Blast from the Past: Gods of the Spiderhole

Here’s something from August 2008, dredged up because I was thinking about the politics of immigration again…
“In the hills of San Diego, spiderholes and cardboard houses like the set of an apocalypse movie let men who didn’t belong there—never women, only men—hide and sleep. Fifty yards away, citizens lived in giant homes and shopped in giant stores and drove giant cars along giant roads. The citizens might as well be giants because they never saw the men hidden between the gaps in the hills with shrines to the Virgin and stories about older gods told in thick Mixtecan by men whose ancestors devoured conquistadors in rituals no Jesuit Inquisitor could completely burn away.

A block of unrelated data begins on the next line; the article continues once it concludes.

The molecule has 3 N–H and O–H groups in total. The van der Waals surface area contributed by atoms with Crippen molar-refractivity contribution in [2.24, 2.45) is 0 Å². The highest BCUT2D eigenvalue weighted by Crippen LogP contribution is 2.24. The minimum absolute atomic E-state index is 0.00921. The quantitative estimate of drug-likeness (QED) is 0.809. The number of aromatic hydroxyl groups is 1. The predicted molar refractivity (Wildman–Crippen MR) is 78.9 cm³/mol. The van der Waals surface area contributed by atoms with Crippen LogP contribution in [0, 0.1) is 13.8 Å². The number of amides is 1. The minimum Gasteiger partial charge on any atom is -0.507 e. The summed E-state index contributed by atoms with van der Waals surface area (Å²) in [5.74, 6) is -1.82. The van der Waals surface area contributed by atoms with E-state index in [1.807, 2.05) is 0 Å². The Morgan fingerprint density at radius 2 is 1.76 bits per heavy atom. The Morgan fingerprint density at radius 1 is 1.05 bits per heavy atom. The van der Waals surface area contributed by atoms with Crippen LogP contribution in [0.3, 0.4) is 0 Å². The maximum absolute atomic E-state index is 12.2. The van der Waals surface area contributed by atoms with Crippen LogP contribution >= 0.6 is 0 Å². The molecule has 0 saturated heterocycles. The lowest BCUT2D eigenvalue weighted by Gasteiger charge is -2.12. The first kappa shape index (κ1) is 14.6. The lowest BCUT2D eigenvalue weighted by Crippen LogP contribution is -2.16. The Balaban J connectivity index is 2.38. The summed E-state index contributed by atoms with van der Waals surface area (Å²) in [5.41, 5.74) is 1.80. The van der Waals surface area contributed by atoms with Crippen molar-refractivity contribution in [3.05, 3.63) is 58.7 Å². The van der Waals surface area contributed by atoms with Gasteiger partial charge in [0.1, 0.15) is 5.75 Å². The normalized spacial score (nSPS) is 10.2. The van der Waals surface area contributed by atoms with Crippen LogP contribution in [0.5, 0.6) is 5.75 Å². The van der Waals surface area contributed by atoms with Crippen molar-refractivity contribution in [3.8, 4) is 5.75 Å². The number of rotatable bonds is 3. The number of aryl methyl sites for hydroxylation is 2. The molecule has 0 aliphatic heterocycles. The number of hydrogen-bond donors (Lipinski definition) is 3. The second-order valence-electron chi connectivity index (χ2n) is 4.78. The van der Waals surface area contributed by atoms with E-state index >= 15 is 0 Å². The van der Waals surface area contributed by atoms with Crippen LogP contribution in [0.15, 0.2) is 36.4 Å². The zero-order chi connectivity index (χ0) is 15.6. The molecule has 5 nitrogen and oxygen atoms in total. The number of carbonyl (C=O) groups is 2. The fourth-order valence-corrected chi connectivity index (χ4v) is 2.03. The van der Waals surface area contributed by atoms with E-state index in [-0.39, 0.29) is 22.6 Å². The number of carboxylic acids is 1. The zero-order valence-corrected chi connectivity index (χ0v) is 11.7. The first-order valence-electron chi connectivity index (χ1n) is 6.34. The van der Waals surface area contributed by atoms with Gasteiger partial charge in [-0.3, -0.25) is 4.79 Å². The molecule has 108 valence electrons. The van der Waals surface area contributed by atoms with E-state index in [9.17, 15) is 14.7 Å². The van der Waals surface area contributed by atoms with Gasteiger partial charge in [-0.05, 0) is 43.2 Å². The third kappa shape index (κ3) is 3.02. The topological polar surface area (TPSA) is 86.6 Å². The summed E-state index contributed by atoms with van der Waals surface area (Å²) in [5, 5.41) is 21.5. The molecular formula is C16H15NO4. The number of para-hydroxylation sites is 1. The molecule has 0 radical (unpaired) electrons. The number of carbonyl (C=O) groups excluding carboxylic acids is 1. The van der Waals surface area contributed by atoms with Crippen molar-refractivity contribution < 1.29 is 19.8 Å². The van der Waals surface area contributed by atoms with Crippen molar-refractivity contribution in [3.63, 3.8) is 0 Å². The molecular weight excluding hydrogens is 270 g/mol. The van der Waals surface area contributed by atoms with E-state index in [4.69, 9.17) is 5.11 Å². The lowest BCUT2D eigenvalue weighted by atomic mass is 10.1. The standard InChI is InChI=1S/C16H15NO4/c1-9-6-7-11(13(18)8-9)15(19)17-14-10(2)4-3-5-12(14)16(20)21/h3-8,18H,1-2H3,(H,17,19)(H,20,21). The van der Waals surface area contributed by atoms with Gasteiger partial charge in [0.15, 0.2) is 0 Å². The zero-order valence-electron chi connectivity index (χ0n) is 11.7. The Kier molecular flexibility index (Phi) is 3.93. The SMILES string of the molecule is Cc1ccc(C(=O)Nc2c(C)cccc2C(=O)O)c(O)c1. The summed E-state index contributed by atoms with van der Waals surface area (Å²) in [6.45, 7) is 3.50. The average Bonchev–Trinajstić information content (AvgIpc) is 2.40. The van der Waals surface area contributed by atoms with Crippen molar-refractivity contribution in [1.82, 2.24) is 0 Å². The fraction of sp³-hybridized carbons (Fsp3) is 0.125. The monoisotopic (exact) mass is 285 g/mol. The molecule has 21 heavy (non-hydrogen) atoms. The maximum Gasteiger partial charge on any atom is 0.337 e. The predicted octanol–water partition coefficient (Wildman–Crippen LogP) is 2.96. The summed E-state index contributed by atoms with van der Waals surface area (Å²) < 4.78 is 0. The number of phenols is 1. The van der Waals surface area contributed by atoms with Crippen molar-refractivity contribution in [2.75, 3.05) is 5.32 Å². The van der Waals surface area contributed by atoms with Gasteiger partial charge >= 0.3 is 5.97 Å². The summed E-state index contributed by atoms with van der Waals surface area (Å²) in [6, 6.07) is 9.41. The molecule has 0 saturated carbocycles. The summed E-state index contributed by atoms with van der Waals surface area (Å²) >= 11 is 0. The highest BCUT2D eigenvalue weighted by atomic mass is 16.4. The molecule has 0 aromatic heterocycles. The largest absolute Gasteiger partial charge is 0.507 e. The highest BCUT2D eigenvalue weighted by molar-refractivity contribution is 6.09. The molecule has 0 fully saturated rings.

An anthropologist talked about the illegal immigrant problem with the people of the city. The citizens did not know how close they were to the camps. Moms in minivans shared stories about stolen things, mystified about their true value: “Somebody stole my pool cover, three bags of charcoal and the big gallon jugs of pool chemicals . . . Do you think they’re having a pool party in some meth lab?” They assumed the men had snuck up from Tiajuana and ran back south with their stolen goods.
The men lived behind the shopping center, invisible to the consumers there.
“People will steal anything,” said the anthropologist. In his mind, he wanted to ask, “Are you sure they’re the ones who stole it just because of their ethnicity?” but he didn’t want to tell people how they should think, until he finished his study.
The anthropologist could’ve told the women of the shopping center about the real value of things. Pool covers hid spiderholes. Charcoal cooked dinner, and then the ash mixed with piles of garden trimmings to mask the pool covers over the spiderholes from INS helicopters. Chemicals got dumped out, and the plastic jugs were used for both water and toilets.”

Read the rest at the fabulous Fantasy Magazine:

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